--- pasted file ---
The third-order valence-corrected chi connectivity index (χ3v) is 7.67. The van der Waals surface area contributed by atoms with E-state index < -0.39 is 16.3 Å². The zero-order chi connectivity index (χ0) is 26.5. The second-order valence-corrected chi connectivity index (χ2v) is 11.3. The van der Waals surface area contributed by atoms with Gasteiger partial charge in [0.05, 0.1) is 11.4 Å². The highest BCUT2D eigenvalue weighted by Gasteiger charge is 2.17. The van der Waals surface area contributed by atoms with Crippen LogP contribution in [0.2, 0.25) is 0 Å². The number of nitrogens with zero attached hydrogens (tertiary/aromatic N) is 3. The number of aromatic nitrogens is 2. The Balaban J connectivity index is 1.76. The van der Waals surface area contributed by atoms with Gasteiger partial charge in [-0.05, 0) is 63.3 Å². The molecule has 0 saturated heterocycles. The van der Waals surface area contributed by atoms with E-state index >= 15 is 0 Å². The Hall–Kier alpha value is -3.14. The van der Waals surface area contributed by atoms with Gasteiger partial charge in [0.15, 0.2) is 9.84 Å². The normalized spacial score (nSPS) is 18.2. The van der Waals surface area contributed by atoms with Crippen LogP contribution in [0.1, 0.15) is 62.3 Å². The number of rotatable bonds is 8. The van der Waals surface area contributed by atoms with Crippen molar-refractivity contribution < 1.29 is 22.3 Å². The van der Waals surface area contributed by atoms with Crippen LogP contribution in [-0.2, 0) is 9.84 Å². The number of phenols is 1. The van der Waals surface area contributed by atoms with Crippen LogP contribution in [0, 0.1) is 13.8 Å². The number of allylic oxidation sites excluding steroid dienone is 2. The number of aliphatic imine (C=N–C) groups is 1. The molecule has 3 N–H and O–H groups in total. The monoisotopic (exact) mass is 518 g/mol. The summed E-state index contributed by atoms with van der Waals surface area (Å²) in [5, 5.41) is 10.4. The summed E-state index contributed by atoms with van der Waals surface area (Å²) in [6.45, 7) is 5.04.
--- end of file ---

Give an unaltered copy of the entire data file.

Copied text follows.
The third-order valence-corrected chi connectivity index (χ3v) is 7.67. The van der Waals surface area contributed by atoms with E-state index < -0.39 is 16.3 Å². The zero-order chi connectivity index (χ0) is 26.5. The second-order valence-corrected chi connectivity index (χ2v) is 11.3. The van der Waals surface area contributed by atoms with Gasteiger partial charge in [0.05, 0.1) is 11.4 Å². The highest BCUT2D eigenvalue weighted by Gasteiger charge is 2.17. The van der Waals surface area contributed by atoms with Crippen LogP contribution in [0.2, 0.25) is 0 Å². The number of nitrogens with zero attached hydrogens (tertiary/aromatic N) is 3. The number of aromatic nitrogens is 2. The Balaban J connectivity index is 1.76. The van der Waals surface area contributed by atoms with Gasteiger partial charge in [-0.05, 0) is 63.3 Å². The molecule has 0 saturated heterocycles. The van der Waals surface area contributed by atoms with E-state index >= 15 is 0 Å². The Hall–Kier alpha value is -3.14. The van der Waals surface area contributed by atoms with Gasteiger partial charge in [0.15, 0.2) is 9.84 Å². The normalized spacial score (nSPS) is 18.2. The van der Waals surface area contributed by atoms with Crippen LogP contribution in [0.1, 0.15) is 62.3 Å². The number of rotatable bonds is 8. The van der Waals surface area contributed by atoms with Crippen molar-refractivity contribution < 1.29 is 22.3 Å². The van der Waals surface area contributed by atoms with Crippen LogP contribution in [-0.2, 0) is 9.84 Å². The number of phenols is 1. The van der Waals surface area contributed by atoms with Crippen LogP contribution in [0, 0.1) is 13.8 Å². The number of allylic oxidation sites excluding steroid dienone is 2. The number of aliphatic imine (C=N–C) groups is 1. The molecule has 3 N–H and O–H groups in total. The monoisotopic (exact) mass is 518 g/mol. The summed E-state index contributed by atoms with van der Waals surface area (Å²) in [5, 5.41) is 10.4. The summed E-state index contributed by atoms with van der Waals surface area (Å²) in [6.45, 7) is 5.04.